FIG. 1 is a schematic diagram showing a paint color change system according to the present invention; and
FIG. 2 shows the valve which provides a metered flow of solvent to the paint supply passage of the manifold shown in the schematic diagram of FIG. 1.
Referring now to the drawings and more particularly FIG. 1 thereof, a paint color change system 10 according to the present invention is shown as including a rotary electrostatic atomizer having a bell 11 of a conventional type adapted to be driven by an air turbine 12 at a high r.p.m. During the high speed rotation of the bell 11, liquid paint is fed to the bell 11 from one of two paint sources 13 and 14, and is mechanically atomized by the rotating bell. The bell is connected through a power generator to a power supply (not shown) and is increased by the power generator to 100,000 volts needed to electrostatically transfer the atomized paint particles to a grounded article such as an automobile body to be painted. The electrostatic field created between the bell 11 and the automobile body is of sufficient intensity to achieve the desired electrostatic deposition. Moreover, although not shown, the bell 11 can be carried by a robot or be moved by a mechanism which traverses the body for painting various parts of the body.
As alluded to above, the bell 11 is adapted to be selectively connected to two pressurized paint sources 13 and 14 which contain paint of two different colors. The respective paint sources 13 and 14 are connected to inlets of a paint manifold 15 and are controlled by normally closed pilot operated two-way valves 16 and 18. The valves 16 and 18 selectively connect the paint inlets to a common flow passage 20 which leads to a manifold outlet 22. The manifold outlet 22, in turn, connects with a paint supply line 24 through a downstream pilot operated regulator valve 26 and flow meter 28. The supply line 24 connects with the bell 11 through a pilot operated two-way normally closed valve 30. The supply line 24 is also connected to a short bypass line 32 that connects with a pilot operated two-way normally closed dump valve 34 which, in turn, is connected to an exhaust line 35 leading to a sump 36. A source 37 of solvent under pressure and a source 38 of high pressure air are connected through normally closed pilot operated two-way valves 40 and 42, respectively, to the flow passage 20 of the manifold 15. In addition, a source 44 of low pressure air is connected through a normally closed pilot operated two-way valve 46 to the flow passage 20 of the manifold 15. A check valve 48 is provided in the line 49 between the source 37 of solvent and the inlet to the valve 40. Similarly, a check valve 50 is provided in the line 51 between the source 38 of high pressure air and the inlet to the valve 42.
A controller 52 is connected to the source 38 of high pressure air and includes an electric controller operating solenoid vlaves (not shown) for selectively pressurizing pilot lines 16', 18', 30°, 34', 40', 42°, and 46' which are operatively connected to valves 16, 18, 30, 34, 40, 42 and 46 respectively. The electric controller operates the various solenoids in the proper sequence to obtain the desired paint system function. In other words, the controller 52 according to its programming will determine what color paint, if any, or cleaning solvent is supplied and for what length of time to the passage 20 as well as determine when the passage 20 is connected with the sources 38 and 44 of high pressure air and low pressure air, respectively. The controller 52 also controls operation of the valves 26, 30 and 34, the latter two of which serve to bypass the bell 11 and allow the solvent to flow from the supply line 24 through the exhaust line 35 to the sump 36 during the cleaning cycle. In addition, part of the controller 52 is an air pressure regulator to determine pilot pressure applied to valve 26.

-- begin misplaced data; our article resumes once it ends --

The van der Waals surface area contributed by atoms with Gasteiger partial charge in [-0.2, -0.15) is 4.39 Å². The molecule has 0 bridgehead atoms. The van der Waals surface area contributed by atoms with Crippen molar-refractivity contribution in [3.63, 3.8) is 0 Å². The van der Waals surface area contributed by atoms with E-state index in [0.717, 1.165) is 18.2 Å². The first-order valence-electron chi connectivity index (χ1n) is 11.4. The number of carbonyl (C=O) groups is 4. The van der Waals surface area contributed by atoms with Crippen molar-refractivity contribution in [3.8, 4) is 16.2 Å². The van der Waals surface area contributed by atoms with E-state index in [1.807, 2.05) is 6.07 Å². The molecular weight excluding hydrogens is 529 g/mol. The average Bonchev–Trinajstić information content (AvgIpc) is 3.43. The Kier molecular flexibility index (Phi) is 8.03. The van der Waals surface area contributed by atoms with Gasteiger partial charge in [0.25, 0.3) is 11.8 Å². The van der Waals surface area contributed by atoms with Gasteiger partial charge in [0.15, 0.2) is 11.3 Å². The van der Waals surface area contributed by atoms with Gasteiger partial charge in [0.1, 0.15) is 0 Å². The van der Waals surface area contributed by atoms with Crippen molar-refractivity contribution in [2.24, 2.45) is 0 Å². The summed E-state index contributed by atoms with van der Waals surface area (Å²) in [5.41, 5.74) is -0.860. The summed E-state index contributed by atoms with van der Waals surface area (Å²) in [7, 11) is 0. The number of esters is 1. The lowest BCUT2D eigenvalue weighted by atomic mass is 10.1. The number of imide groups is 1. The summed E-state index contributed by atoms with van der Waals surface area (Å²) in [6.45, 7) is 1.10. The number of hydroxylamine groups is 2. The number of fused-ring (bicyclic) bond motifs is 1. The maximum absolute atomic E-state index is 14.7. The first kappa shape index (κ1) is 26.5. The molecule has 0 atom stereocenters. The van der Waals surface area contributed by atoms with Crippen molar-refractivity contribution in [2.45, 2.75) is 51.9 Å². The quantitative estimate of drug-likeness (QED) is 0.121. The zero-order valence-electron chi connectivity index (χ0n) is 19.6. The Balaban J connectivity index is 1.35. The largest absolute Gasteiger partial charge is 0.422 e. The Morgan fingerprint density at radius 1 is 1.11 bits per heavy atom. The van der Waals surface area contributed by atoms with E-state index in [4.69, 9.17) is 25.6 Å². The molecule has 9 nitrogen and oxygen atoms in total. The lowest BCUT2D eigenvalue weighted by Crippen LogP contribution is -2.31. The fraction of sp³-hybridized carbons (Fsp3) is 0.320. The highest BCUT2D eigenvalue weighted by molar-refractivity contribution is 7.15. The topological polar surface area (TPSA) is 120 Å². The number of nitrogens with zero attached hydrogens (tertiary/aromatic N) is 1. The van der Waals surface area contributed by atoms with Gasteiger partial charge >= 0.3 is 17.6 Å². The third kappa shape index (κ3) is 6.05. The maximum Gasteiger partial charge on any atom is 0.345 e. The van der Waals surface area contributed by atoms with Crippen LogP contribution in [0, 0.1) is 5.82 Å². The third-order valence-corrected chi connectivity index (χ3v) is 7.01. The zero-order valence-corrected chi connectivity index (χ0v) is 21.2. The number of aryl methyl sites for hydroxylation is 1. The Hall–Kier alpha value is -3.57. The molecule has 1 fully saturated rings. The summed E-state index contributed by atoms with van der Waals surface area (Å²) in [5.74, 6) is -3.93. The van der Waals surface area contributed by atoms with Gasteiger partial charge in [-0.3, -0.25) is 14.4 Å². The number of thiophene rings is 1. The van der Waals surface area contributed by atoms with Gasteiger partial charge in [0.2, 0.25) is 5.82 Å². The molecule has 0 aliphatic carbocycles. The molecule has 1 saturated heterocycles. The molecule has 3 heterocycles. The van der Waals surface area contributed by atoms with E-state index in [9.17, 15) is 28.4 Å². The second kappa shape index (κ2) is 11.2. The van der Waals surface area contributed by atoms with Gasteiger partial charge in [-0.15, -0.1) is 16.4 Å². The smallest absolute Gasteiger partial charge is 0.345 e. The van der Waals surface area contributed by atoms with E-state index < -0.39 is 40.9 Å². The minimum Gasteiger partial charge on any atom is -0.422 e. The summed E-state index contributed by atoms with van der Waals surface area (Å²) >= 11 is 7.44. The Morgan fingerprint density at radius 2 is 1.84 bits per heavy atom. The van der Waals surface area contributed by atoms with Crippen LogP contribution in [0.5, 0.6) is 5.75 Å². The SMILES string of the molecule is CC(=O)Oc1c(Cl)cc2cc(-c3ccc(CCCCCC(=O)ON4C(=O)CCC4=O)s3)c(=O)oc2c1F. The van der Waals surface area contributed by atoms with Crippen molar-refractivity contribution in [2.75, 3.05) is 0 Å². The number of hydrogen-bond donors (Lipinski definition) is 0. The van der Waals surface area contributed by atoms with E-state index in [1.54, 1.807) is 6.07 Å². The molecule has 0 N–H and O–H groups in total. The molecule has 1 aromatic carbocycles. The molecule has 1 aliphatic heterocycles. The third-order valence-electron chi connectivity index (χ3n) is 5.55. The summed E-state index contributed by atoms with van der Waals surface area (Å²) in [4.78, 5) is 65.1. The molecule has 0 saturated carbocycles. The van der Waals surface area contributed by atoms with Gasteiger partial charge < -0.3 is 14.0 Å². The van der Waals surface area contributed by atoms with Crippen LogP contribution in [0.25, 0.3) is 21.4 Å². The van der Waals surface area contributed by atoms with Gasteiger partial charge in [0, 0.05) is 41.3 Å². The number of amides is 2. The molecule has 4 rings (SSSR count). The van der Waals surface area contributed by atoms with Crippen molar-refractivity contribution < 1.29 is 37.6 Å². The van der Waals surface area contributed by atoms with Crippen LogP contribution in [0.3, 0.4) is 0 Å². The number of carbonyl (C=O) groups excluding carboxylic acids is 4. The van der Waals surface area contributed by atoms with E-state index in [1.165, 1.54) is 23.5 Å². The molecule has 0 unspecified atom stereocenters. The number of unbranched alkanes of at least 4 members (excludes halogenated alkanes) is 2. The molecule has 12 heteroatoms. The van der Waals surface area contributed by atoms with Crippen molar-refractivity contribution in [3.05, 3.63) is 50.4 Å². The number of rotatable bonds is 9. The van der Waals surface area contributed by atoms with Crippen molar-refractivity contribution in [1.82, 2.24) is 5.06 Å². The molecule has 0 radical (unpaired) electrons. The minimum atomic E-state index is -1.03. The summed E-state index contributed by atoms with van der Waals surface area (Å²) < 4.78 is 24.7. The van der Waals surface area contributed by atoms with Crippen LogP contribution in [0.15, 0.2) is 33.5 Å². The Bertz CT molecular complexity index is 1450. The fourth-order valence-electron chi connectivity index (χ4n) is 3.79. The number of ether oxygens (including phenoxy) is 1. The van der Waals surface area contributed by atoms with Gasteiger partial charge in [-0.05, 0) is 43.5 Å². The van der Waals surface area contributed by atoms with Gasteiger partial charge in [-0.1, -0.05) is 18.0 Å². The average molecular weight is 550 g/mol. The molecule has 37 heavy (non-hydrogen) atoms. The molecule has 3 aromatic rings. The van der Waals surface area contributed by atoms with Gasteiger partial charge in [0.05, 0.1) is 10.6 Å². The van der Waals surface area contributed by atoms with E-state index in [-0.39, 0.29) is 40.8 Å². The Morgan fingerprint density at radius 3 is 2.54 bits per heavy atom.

In operation, the automobile body is initially presented to the atomizer for painting and it can be assumed that it requires the color provided by the paint source 13. When the automobile body is properly located relative to the bell 11, the controller 52 will open valves 16, 26 and 30 and activate the air turbine drive 12. Paint emanating from the source 13 will flow through the valve 16, passage 20, through valve 26, flow meter 28, supply line 24 and valve 30 to the bell 11. The rotating bell 11 will then atomize the paint and coat the automobile body. When the automobile body is nearly completed such that there is sufficient paint remaining in the supply line 24 to finish the painting job, the valve 16 will be closed and valve 46 will be opened to allow air at a pressure of approximately 50 to 60 psi to be supplied from the source 44 to the passage 20. This low pressure air serves to push out the paint in the supply line 24 to complete painting of the automobile body. When the supply line 24 is essentially empty of paint, the automobile body is completely painted and the valve 30 is closed and the valve 34 is opened. At the same time the valve 46 is closed and the valves 40 and 42 are opened. This begins the cleaning cycle at which time the source 38 supplies air at a pressure of approximately 100 psi to the passage 20. Simultaneously, a metered amount of solvent is presented to the passage 20 by the valve 40 while the high pressure air flows through the passage 20. During this time, sufficient pressurized air is provided in the pilot line 26' to assure that the valve 26 is maintained in the open position. As the air flows past the open valve 40, it creates a venturi effect causing the solvent to be aspirated into the high velocity flowing air and atomized thereby. The finely atomized droplets of solvent are carried at high speed to produce a scrubbing action against the interior walls of both the passage 20 and the passage in the supply line 24 thus, in effect, blasting the residual coating of paint off of the interior walls. The atomized solvent containing the paint from the interior walls of the passage 20 and of the passage in the supply line 24 is carried through the open dump valve 34 through the passage in the exhaust line 35 to the sump 36. Just prior to completing the cleaning cycle of the supply line 24, the valve 30 is opened for a fraction of a second to remove any residue paint in the bell 11. In addition, if needed, a separate system can be used to clean the face of the bell 11. After the cleaning cycle, the valves 40 and 42 are closed and valve 18 is open causing the paint from the source 14 to flow via the passage 20, outlet 22, valve 26, flow meter 28, paint supply line 24, line 32 and dump valve 34 to the sump 36. Once the supply line 24 is filled, valve 30 is opened and valve 34 is closed so as to condition the bell 11 for applying atomized paint of a different color onto the next automobile body.